BEEN THERE, DONE THAT!
Other people's stories...
Jan. 29 - Emily says...
"...i am 13 years old. i deal with slipping in and
out of depression constantly it seems. i've tried suicide once and
i may try it again, but your site moved me to tears. i never really thought
of all the pain that i might cause people if i were to go... that somehow
changes things.... it doesn't stop the feelings of sadness, but it kinda
inspires me to keep going, even though i don't want to subject myself to
the pain i've been going through. but it inspires me to keep going, so
as not to hurt the ones i really love, and the ones that really love me.
i suffer from a lot of pain that i've built up over the years. i relate
to your son, i guess, cause i never really tell anyone about what i'm thinking
about. i hint about it with one of my most trusted friends, but i've never
really been brave enough to tell her about what i'm really thinking.
i don't think the true victims, the people left behind, realize how much
braveness and pride play a roll in telling people about their problems.
Cause it takes a lot of courage to speak up and be honest about feelings
like this. And sometimes, some people just have to much pride to let people
know how much they hurt inside. Some people are too weak to admit that
they aren't strong. it's kinda scary to think about, ...i'd just like to
say to you though, that all of the qualities i just spoke about, u obviously
have. Brave, to be able to get up each morning and face the day ahead,
which it especially mattered directly after the loss of your son....
Pride, not to be ashamed of your son, as I've seen happen to many parents--
they get depressed about what their kid did, and just don't want to talk
about it-- as if they're embarrassed by the 'sin' their kid has done. I
think it's only a sin if they didn't do what they were put here to do-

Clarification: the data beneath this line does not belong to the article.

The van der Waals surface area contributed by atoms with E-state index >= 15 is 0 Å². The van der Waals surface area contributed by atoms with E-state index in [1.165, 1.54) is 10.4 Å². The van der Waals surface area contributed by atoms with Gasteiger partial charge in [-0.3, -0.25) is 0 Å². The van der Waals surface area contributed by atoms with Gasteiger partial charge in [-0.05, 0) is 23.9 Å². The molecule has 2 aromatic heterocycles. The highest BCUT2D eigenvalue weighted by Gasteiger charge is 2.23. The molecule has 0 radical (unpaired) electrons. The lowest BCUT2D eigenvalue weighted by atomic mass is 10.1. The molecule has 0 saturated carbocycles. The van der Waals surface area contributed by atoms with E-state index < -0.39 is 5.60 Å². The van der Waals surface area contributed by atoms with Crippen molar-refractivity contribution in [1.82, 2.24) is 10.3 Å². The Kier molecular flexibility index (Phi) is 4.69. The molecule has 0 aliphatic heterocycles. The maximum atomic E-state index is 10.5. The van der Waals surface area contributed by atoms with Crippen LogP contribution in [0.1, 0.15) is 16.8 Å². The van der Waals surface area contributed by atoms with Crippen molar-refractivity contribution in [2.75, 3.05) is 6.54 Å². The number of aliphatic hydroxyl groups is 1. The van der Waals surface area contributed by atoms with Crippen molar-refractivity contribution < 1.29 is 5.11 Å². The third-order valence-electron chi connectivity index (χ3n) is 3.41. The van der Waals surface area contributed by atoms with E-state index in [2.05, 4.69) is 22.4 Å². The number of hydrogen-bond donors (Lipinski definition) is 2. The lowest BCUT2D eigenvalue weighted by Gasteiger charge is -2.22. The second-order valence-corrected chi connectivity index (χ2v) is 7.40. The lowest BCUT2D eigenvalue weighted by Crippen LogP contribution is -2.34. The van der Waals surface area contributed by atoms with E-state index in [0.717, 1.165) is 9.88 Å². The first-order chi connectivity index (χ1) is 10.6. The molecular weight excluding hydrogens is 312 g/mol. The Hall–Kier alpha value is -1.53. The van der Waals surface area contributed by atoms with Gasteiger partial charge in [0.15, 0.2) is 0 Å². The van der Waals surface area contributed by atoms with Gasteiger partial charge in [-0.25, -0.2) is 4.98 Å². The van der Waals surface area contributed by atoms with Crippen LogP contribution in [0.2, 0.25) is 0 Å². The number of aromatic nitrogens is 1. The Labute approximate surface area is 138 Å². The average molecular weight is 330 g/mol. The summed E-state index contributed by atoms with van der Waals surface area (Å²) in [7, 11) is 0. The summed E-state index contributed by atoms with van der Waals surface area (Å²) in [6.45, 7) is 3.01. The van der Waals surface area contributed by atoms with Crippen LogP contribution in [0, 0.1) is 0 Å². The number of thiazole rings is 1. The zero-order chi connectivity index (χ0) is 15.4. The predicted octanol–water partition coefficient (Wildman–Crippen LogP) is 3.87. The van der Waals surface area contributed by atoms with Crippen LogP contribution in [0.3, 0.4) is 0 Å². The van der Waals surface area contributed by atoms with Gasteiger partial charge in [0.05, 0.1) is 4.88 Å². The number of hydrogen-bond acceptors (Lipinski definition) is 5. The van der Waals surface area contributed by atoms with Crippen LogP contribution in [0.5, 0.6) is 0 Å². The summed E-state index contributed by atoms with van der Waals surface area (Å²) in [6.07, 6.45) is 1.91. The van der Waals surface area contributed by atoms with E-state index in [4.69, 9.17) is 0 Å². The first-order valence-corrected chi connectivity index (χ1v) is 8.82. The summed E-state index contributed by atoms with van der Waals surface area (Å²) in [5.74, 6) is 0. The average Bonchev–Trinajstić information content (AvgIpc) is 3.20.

make someone's life better. and definitely Strength- to be able to discuss
what happened to your son, and help people like me and the other's who
have visited your page...." (I'm glad that my
website has helped you to think about things, and people who are important
to you. When Jared died our whole family was totally devastated.
Jared never asked us for help or warned us about what he was planning to
do. If he had only asked.... we would of done anything to save him
from dying. That's why you need to talk to someone Emily. Don't
leave them wondering why you didn't ask for help. I know that's hard
for teenagers to do but you don't really want to have depression all your
life and be sad. There are all kinds of ways to help the sadness
go away and be happy again but you need to talk to an adult who can help
you. That may mean taking prescriptions, or herbs and maybe seeing
a counselor, but it will be worth it in the long run. There's a book
called, The Aladdin Factor, that you might enjoy reading someday.
It encourages it's reader to ASK for what you want in life.
If you read this book it will give you some courage to talk to others about
your needs. I loved this book! Do you know what "triggered"
your depression? Jared's was an assault
inside his Middle School by a bully. If you know what caused you
to be depressed in the first place maybe a good counseling session will